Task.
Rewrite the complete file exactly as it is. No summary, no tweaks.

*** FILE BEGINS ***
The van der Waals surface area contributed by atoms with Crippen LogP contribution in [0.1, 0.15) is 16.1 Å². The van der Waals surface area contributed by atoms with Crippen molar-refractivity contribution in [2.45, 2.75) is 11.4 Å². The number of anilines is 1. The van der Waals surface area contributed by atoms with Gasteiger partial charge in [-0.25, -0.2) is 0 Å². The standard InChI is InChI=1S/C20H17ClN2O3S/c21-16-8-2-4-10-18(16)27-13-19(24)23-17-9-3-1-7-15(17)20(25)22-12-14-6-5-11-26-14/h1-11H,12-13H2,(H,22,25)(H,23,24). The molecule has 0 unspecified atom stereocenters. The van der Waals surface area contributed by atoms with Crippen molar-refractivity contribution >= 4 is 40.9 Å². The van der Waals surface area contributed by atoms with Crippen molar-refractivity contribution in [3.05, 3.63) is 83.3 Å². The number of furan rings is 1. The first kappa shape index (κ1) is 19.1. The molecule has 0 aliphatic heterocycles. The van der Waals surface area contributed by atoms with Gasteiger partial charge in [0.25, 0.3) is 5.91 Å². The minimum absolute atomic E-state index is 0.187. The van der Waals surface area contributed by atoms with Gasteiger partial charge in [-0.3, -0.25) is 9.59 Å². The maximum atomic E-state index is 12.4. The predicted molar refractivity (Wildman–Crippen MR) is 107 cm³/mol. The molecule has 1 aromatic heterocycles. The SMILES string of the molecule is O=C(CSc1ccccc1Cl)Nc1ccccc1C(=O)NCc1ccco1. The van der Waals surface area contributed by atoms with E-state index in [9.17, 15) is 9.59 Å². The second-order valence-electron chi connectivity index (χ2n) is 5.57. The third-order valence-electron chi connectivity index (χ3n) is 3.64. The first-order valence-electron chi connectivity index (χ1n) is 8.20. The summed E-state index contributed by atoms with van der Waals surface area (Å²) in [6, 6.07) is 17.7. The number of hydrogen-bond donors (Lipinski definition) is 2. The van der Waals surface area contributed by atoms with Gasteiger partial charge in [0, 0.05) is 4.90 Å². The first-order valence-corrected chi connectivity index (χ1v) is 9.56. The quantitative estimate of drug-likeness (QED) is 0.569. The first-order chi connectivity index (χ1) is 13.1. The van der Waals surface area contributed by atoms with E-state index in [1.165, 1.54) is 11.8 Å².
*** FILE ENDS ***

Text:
The van der Waals surface area contributed by atoms with Crippen LogP contribution in [0.1, 0.15) is 16.1 Å². The van der Waals surface area contributed by atoms with Crippen molar-refractivity contribution in [2.45, 2.75) is 11.4 Å². The number of anilines is 1. The van der Waals surface area contributed by atoms with Gasteiger partial charge in [-0.25, -0.2) is 0 Å². The standard InChI is InChI=1S/C20H17ClN2O3S/c21-16-8-2-4-10-18(16)27-13-19(24)23-17-9-3-1-7-15(17)20(25)22-12-14-6-5-11-26-14/h1-11H,12-13H2,(H,22,25)(H,23,24). The molecule has 0 unspecified atom stereocenters. The van der Waals surface area contributed by atoms with Crippen molar-refractivity contribution >= 4 is 40.9 Å². The van der Waals surface area contributed by atoms with Crippen molar-refractivity contribution in [3.05, 3.63) is 83.3 Å². The number of furan rings is 1. The first kappa shape index (κ1) is 19.1. The molecule has 0 aliphatic heterocycles. The van der Waals surface area contributed by atoms with Gasteiger partial charge in [0.25, 0.3) is 5.91 Å². The minimum absolute atomic E-state index is 0.187. The van der Waals surface area contributed by atoms with Gasteiger partial charge in [-0.3, -0.25) is 9.59 Å². The maximum atomic E-state index is 12.4. The predicted molar refractivity (Wildman–Crippen MR) is 107 cm³/mol. The molecule has 1 aromatic heterocycles. The SMILES string of the molecule is O=C(CSc1ccccc1Cl)Nc1ccccc1C(=O)NCc1ccco1. The van der Waals surface area contributed by atoms with E-state index in [9.17, 15) is 9.59 Å². The second-order valence-electron chi connectivity index (χ2n) is 5.57. The third-order valence-electron chi connectivity index (χ3n) is 3.64. The first-order valence-electron chi connectivity index (χ1n) is 8.20. The summed E-state index contributed by atoms with van der Waals surface area (Å²) in [6, 6.07) is 17.7. The number of hydrogen-bond donors (Lipinski definition) is 2. The van der Waals surface area contributed by atoms with Gasteiger partial charge in [0, 0.05) is 4.90 Å². The first-order valence-corrected chi connectivity index (χ1v) is 9.56. The quantitative estimate of drug-likeness (QED) is 0.569. The first-order chi connectivity index (χ1) is 13.1. The van der Waals surface area contributed by atoms with E-state index in [1.165, 1.54) is 11.8 Å².